Media monitoring services compiling news from the major news providers in the UAE
Mideast needs more hospitals, schools
May 23, 2012
Abu Dhabi: Construction activities in healthcare and education will spur many projects in the GCC and Middle East, industry officials say.
The key driver behind this is the region's demographics. In Saudi Arabia, for example, the population is expected to grow by almost 50 per cent to about 28 million by 2020, said Shady Shaher, Senior Economist for the Middle East and North Africa at Standard Chartered Bank.
In Saudi Arabia, 750 new schools are being built and another 3,200 to begin construction, he said. "There's a backlog of 32,000 kilometres of roads ... they're building another 4,000 kilometres of roads. They're building 17 new hospitals this year."
Samer Khoury, President of Engineering and Construction at the Consolidated Contractors Company (CCC), told a conference in Abu Dhabi on Monday that the company will be looking more aggressively at the healthcare sector in the future.
Similarly, Khaldoun Tabari, Chief Executive Officer of Drake & Scull International, said that there's much potential for jobs in that sector.
"There are 12 hospitals announced in Kuwait. Twenty to 30 hospitals in Saudi Arabia, and plenty of hospitals coming up in Abu Dhabi."
Dubai, for instance, has allocated 29 per cent of its Dh32.26 billion budget to social development, which includes healthcare, education, housing and culture, making these sectors the second highest recipients after infrastructure, transportation and economic development.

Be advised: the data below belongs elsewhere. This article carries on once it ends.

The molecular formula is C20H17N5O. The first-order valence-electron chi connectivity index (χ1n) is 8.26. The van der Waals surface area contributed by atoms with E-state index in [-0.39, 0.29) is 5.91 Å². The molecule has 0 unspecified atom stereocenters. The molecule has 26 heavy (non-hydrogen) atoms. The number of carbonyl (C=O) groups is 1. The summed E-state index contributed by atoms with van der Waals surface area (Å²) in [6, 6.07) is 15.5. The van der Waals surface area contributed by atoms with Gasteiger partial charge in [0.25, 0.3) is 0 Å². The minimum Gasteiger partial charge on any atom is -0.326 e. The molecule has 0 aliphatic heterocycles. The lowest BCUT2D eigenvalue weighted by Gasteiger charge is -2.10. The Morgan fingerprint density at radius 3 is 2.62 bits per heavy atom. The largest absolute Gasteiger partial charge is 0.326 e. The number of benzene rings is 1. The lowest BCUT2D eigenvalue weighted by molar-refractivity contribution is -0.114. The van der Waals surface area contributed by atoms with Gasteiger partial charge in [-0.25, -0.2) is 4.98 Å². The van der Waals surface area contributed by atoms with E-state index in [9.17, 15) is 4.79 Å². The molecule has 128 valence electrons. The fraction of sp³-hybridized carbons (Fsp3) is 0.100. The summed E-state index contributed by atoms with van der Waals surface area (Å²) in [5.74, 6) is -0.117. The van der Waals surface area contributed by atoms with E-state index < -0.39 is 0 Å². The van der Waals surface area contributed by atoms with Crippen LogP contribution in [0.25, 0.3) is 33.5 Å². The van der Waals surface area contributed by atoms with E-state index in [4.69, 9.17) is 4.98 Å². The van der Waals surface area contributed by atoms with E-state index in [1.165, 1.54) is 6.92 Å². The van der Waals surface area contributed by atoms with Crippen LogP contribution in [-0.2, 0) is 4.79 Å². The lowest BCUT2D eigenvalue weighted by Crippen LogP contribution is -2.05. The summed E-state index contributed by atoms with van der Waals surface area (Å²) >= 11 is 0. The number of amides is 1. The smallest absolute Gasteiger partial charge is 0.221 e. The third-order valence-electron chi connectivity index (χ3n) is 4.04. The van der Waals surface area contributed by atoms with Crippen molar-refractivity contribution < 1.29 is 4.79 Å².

Matthew Green, Head of Research and Consultancy at CB Richard Ellis (CBRE) in the UAE, said that the move for the industry is a very positive one. "You will see more and more of this… it's important for the overall progression of these countries," he said.
In countries where there are big stimulus packages, such as Qatar and Saudi Arabia, a large portion of the budget is going into social infrastructure and into the improvement of schooling facilities and training for locals, Green explained.
One of the key drivers of this is the fact that the social infrastructure has not kept up with the rapidly growing population.
"It's also one [a region] that has regional health issues," he said.
Green said that the players in this industry will be looking at the potential gaps within the market from which they can create value.
"They're trying to source new ways to generate income when the normal sources of demand are not there," he said.